Driver's views and behaviors about safety in China - What do they NOT know about driving?

Wei Zhang, Yueng Hsiang Huang, Matthias Roetting, Ying Wang, Hua Wei

Research output: Contribution to journalArticle

84 Scopus citations

Abstract

Driving safety has become an extremely severe problem in China due to rapid motorization. Unless more effective measures are taken, the fatality risk and the total fatalities due to road traffic accidents are expected to continue to increase. Therefore, focus group discussions were conducted to explore driver attitudes and safe driver characteristics. The results were then compared with a similar study conducted with US drivers. Although similarities were found, differences were of more importance. The Chinese drivers concentrate more on driving skills and capabilities, whereas the US drivers concentrate more on practical safe driving guidelines. Then direct field observations were conducted for the Chinese drivers to empirically investigate the issues discovered. The use of safety belts, running lights, headlights, and turn signals were observed to investigate the drivers' behaviors. Results show that the safety belt use ratio is about 64%, running light use is nearly zero during rainy and snowy weather, headlights use after sunset is substantially delayed, and only about 40% of drivers use turn signals to indicate their intention to change lanes. These findings indicate that the authorities need to take appropriate countermeasures to change the views of the Chinese drivers regarding driving safety and their unsafe driving behaviors. Improvement of training content and methods as well as police enforcement would be recommended.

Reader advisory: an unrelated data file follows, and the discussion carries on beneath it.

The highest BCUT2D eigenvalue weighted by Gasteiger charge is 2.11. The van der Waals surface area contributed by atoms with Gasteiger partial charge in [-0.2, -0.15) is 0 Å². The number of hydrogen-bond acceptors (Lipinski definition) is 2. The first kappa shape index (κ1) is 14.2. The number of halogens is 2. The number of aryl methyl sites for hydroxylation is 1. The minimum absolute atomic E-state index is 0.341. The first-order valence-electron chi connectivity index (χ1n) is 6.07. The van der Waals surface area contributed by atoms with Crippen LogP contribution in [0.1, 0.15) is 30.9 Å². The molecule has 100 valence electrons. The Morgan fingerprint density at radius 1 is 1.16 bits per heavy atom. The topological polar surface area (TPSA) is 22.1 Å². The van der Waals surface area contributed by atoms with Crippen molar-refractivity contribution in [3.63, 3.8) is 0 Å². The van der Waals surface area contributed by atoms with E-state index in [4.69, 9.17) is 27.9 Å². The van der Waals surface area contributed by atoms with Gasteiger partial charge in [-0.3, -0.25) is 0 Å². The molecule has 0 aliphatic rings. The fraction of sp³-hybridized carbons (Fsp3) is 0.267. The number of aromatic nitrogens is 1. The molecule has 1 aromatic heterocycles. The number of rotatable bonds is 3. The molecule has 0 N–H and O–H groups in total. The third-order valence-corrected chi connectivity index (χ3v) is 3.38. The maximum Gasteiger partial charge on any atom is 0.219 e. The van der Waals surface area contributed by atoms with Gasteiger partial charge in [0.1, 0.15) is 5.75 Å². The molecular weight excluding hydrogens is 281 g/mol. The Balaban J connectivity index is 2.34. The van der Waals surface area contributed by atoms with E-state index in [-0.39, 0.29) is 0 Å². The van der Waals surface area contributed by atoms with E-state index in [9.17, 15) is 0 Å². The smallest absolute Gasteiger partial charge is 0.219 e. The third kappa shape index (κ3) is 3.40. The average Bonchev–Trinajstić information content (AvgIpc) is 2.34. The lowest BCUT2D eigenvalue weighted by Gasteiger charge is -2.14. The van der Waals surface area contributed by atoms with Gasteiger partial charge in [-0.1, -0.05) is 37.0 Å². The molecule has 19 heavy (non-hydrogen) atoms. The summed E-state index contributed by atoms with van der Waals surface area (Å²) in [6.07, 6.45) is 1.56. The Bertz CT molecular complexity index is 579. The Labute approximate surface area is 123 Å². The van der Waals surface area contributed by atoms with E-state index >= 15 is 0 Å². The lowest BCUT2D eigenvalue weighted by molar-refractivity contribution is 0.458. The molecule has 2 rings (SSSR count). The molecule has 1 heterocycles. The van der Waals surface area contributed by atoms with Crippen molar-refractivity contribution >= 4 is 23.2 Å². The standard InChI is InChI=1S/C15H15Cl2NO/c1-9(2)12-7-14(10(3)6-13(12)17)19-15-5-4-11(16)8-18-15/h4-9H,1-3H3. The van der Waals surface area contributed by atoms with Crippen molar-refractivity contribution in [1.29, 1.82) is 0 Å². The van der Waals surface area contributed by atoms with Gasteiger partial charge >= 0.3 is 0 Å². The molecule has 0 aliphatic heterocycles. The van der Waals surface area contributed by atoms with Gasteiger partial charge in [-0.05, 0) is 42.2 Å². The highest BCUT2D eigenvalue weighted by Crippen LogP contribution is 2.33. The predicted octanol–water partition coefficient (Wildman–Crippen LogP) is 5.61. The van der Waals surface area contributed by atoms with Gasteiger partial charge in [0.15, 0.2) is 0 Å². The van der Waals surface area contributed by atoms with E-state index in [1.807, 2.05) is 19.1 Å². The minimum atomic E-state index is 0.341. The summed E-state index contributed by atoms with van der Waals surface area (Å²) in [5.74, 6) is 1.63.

Original languageEnglish (US)
Pages (from-to)22-27
Number of pages6
JournalAccident Analysis and Prevention
Volume38
Issue number1
DOIs
StatePublished - Jan 2006

Keywords

  • Driving safety
  • Field observation
  • Focus group
  • Motorization
  • Traffic accident

ASJC Scopus subject areas

  • Human Factors and Ergonomics
  • Safety, Risk, Reliability and Quality
  • Public Health, Environmental and Occupational Health

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